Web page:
Now, the folk-etymology for Yavana goes in quite a different direction – instead deriving it from a term that, in effect, means ‘Swift’, ‘Swift Horse’; or alternatively from one meaning ‘Mixed’ [as in a ‘Mixed People’]. Both of which would make some considerable sense given who and where the Ionians, the Yavanas, were relative to the Vedic Hindu sphere – up in the NorthWest, in the convection-zone with the Steppes of Central Asia, mixed in with the horse-rearing and riding Indo-European peoples of that area.
So in this figurative sense – this interpretation of Yavana is not at all false. Indeed, it is probably quite useful for the major contexts in which Yavanas were being talked about in the texts of that archaic Hindu age. Because bound up within the term, therefore, was the adequate descriptor of who and what it was which was being talked about via it.
Except that does not mean that it suddenly becomes linguistically accurate in this other, etymological (rather than symbiological) sense.
Now it may, perhaps, be felt that I am setting up some sort of incipient duality between “religious” and “academic” – with a sort of tut-tutting Westerner’s wry relegation of the former in order to exalt more exclusively the latter as the singular and sole perspective upon truth. This is absolutely not the case – I by now should hardly need to reference my record and standing as a religious fundamentalist zealot, who is quite genuine in his pious zeal and devotional fervor.
I am also most definitely not endeavouring to sketch some sort of hard bifurcation between “Hindu”/”Traditional” on one hand and “Modern”/”Academic” on the other in these matters – and not least because there are most definitely literal litanies of situations wherein the latter is only able to function at all due to the former; and where I quite genuinely do believe that both rather than either (or more especially worrisomely, only the latter) must be drawn upon in order to attain the full perspective on what is actually going on in each sphere.
But perhaps the best way to demonstrate why I am cautious about uncritical acceptance outside of a given context for ‘folk etymologizing’ – is to speak about some of the entirely endogenous Hindu issues which have been caused by same.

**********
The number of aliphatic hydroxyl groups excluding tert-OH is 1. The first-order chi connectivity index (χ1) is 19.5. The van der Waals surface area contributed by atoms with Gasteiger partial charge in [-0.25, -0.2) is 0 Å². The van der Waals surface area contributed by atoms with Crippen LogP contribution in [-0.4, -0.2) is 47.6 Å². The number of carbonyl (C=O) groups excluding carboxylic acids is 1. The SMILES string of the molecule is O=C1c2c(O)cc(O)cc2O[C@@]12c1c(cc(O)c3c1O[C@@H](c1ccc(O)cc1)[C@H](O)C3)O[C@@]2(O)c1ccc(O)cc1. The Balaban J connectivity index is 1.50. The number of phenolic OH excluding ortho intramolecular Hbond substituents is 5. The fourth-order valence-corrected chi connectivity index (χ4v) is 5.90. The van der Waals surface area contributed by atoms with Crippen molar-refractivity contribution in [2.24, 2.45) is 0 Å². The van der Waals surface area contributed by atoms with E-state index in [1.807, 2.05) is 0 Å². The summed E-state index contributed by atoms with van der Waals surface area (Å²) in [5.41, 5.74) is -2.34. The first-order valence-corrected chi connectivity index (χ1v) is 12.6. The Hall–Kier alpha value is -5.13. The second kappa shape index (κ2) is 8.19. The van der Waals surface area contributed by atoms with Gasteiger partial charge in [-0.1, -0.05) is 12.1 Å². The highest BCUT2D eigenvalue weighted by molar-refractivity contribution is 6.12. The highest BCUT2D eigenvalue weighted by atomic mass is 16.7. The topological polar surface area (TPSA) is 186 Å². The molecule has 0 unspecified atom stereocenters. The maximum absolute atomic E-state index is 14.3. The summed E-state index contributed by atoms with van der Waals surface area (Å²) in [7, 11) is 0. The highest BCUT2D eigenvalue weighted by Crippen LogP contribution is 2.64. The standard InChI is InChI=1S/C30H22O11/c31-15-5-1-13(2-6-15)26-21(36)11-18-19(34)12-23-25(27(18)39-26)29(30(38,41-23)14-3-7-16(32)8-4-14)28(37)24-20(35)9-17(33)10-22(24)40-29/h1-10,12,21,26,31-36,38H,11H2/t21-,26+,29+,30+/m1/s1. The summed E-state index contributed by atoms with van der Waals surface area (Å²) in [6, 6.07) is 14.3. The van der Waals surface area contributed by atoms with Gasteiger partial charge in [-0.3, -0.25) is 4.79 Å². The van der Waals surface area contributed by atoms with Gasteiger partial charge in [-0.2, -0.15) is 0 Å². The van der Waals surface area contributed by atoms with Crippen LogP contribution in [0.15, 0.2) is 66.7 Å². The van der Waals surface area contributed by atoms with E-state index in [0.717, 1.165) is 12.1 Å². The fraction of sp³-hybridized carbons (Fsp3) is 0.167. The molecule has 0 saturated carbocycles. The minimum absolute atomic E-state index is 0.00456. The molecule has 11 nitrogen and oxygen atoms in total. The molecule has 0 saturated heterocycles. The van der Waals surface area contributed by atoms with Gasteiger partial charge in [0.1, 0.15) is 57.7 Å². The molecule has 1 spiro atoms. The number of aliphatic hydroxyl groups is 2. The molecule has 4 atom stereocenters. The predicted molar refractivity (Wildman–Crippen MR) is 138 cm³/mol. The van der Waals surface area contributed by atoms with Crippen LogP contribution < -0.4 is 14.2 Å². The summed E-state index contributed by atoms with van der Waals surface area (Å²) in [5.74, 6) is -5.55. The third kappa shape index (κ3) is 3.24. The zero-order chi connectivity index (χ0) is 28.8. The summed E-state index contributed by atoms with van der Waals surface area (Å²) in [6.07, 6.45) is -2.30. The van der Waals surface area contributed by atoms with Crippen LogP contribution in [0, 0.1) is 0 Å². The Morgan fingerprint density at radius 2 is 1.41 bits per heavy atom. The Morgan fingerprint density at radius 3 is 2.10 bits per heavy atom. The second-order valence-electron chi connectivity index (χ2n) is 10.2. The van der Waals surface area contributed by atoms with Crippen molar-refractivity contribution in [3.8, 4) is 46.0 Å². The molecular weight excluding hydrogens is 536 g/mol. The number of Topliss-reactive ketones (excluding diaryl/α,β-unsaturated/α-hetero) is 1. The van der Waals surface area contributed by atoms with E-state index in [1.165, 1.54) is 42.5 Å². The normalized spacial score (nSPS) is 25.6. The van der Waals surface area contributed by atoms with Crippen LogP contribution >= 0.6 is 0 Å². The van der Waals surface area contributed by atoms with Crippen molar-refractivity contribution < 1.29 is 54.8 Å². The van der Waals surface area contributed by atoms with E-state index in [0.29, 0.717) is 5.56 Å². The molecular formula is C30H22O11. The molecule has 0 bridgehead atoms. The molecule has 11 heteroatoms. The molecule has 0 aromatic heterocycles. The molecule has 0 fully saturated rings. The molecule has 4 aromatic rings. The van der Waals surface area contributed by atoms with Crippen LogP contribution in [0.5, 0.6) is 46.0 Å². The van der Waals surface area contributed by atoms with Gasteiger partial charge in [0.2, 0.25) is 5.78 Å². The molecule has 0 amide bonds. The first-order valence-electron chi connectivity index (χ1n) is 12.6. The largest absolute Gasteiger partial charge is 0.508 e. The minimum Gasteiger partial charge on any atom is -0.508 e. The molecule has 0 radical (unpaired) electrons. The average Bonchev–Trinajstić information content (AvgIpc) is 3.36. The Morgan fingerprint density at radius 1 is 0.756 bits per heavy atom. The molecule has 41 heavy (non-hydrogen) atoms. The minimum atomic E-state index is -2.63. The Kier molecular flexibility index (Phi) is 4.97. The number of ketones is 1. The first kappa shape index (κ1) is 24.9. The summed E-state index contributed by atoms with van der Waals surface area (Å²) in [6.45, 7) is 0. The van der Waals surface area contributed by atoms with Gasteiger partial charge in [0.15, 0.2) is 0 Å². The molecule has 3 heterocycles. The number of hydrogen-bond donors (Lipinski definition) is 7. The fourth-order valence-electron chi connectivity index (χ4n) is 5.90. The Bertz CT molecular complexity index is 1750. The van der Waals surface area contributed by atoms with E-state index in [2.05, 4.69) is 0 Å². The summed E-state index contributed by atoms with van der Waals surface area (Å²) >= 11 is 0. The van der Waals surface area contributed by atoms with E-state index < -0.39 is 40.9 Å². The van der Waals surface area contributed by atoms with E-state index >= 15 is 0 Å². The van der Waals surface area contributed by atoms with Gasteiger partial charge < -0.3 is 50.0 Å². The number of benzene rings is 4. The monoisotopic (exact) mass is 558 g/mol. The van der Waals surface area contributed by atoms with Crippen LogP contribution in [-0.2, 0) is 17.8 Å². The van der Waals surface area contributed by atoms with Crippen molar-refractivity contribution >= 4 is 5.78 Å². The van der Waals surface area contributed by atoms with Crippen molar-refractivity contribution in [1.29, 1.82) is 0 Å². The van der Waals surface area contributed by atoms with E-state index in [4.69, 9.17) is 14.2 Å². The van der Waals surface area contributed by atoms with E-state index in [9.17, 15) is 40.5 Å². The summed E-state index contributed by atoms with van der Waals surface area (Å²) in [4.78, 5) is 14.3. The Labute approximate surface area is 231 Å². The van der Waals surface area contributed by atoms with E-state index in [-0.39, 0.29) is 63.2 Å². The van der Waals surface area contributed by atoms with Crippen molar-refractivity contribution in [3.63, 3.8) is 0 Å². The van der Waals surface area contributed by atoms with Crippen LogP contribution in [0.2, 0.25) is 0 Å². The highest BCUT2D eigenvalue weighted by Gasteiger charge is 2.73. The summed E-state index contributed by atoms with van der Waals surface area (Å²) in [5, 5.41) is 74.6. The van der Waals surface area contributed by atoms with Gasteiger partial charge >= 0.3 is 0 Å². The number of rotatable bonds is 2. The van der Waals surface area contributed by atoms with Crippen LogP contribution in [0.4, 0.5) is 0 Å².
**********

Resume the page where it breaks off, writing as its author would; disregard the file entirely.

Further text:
Arya Samaj and their ilk are great examples of this. They set out in the late 1800s to lead a “Vedic revival” – although it is not, we might charitably surmise, a “Vedic” revival that would look particularly familiar to an actual Vedic practitioner in many ways. Indeed, I have often stated outright that “Neo-Vedanta” appears to involve far less “Vedanta” than it does “Neo-“.
A more fulsome excoriation / excursion upon Arya Samaj is well beyond the scope of this piece; but suffice to say, they rather radically reinterpret quite a range of things in order to ‘harmonize’ the Sanskrit-language skeins of our scripture with what they would quite like to present to the world as the archaic fundaments of our faith. And, as it may hardly surprise one to find, in the process hopelessly obscurate if not outright suppress what ancient Vedic texts are actually saying.
How do they do this? Well, a fair amount of it is via recourse to folk-etymology. They invoke Yaska’s Nirukta [effectively, an etymological compendium, authored in the first half of the first millennium B.C.] … and then reinterpret various words which may be obscure (or simply – inconvenient) in light of these and other authorities.
This is not to attempt to impugn the honour of Yaska – only to elucidate that the misapplication of the field he had contributed to can lead to the heedless impugning of the Vedas.
So, for example, the Arya Samaj lot point-blank reject various notions of sacrifice as having anything to do with the Vedic religion … and interpret one of the key hymnals for the Asvamedha [the famed Vedic Horse-Sacrifice rite] as instead referring to good digestion.
Another is their willful insistence that Yama and Yami … are not brother and sister (and a range of interrelated matters), due to the implications this would have for RV X 10. Which, again, flies flat in the face of thousands of years of tradition upon the matter [they tend to insist that the great Vedic commentator Sayana had come up with the ‘sibling’ situation out of his own wild and willful imagination – ignoring that it well predates him and from other respected sources].
How do they do these things? Via folk-etymology – especially out of context.
So in summation – it is NOT a situation wherein the enthusiasm for proper etymology and the caution around folk-etymology is innately nor intrinsically hostile to Hinduism. Quite the contrary. It is the scenario whereby even within Hinduism, the incautious use of folk-etymology and folk-explications outside of the contexts they are most adroit for – can lead to fundamental, foundational harm to the Faith.
I also personally maintain that the correct deployment of the (academic) etymology and related spanning spheres of analysis are of a significant utility for the Faith, enabling greater understanding and even substantiating core conceptual explications of the great Rsi-Sages of Old.
Words, you may say – attain greater Weight when we understand Them most comprehensively!